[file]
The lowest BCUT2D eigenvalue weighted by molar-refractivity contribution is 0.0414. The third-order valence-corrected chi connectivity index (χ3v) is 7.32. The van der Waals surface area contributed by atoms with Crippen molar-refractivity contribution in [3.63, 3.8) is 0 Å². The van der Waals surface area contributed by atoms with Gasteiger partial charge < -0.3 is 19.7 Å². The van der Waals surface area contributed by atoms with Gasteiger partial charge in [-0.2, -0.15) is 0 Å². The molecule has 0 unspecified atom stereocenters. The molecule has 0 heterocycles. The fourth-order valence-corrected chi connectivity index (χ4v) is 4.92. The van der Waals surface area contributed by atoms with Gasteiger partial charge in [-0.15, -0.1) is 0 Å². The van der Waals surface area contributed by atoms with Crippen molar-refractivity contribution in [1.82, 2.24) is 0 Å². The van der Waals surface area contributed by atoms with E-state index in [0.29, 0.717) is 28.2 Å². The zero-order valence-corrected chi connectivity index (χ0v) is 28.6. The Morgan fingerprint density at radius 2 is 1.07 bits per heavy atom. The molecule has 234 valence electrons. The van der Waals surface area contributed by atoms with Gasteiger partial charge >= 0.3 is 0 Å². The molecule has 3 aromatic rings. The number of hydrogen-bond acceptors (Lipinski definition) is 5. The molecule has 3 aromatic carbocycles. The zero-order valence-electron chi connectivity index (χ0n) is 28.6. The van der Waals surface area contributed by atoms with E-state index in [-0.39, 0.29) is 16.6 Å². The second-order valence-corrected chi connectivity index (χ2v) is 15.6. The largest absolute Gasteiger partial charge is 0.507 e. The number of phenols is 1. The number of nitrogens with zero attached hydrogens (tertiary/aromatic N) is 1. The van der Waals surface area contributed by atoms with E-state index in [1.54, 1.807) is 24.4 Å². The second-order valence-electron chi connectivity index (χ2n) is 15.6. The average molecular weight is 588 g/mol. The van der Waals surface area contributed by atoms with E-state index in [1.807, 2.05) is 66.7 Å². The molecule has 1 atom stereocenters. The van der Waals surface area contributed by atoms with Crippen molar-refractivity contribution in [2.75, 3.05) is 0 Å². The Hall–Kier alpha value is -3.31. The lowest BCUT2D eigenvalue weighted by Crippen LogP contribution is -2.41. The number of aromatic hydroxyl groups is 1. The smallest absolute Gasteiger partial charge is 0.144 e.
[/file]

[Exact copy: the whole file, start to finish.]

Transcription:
The lowest BCUT2D eigenvalue weighted by molar-refractivity contribution is 0.0414. The third-order valence-corrected chi connectivity index (χ3v) is 7.32. The van der Waals surface area contributed by atoms with Crippen molar-refractivity contribution in [3.63, 3.8) is 0 Å². The van der Waals surface area contributed by atoms with Gasteiger partial charge < -0.3 is 19.7 Å². The van der Waals surface area contributed by atoms with Gasteiger partial charge in [-0.2, -0.15) is 0 Å². The molecule has 0 unspecified atom stereocenters. The molecule has 0 heterocycles. The fourth-order valence-corrected chi connectivity index (χ4v) is 4.92. The van der Waals surface area contributed by atoms with Gasteiger partial charge in [-0.15, -0.1) is 0 Å². The van der Waals surface area contributed by atoms with Crippen molar-refractivity contribution in [1.82, 2.24) is 0 Å². The van der Waals surface area contributed by atoms with E-state index in [0.29, 0.717) is 28.2 Å². The zero-order valence-corrected chi connectivity index (χ0v) is 28.6. The Morgan fingerprint density at radius 2 is 1.07 bits per heavy atom. The molecule has 234 valence electrons. The van der Waals surface area contributed by atoms with Gasteiger partial charge >= 0.3 is 0 Å². The molecule has 3 aromatic rings. The number of hydrogen-bond acceptors (Lipinski definition) is 5. The molecule has 3 aromatic carbocycles. The zero-order valence-electron chi connectivity index (χ0n) is 28.6. The van der Waals surface area contributed by atoms with E-state index in [-0.39, 0.29) is 16.6 Å². The second-order valence-corrected chi connectivity index (χ2v) is 15.6. The largest absolute Gasteiger partial charge is 0.507 e. The number of phenols is 1. The number of nitrogens with zero attached hydrogens (tertiary/aromatic N) is 1. The van der Waals surface area contributed by atoms with E-state index in [1.54, 1.807) is 24.4 Å². The second-order valence-electron chi connectivity index (χ2n) is 15.6. The average molecular weight is 588 g/mol. The van der Waals surface area contributed by atoms with E-state index in [1.807, 2.05) is 66.7 Å². The molecule has 1 atom stereocenters. The van der Waals surface area contributed by atoms with Crippen molar-refractivity contribution in [2.75, 3.05) is 0 Å². The Hall–Kier alpha value is -3.31. The lowest BCUT2D eigenvalue weighted by Crippen LogP contribution is -2.41. The number of aromatic hydroxyl groups is 1. The smallest absolute Gasteiger partial charge is 0.144 e.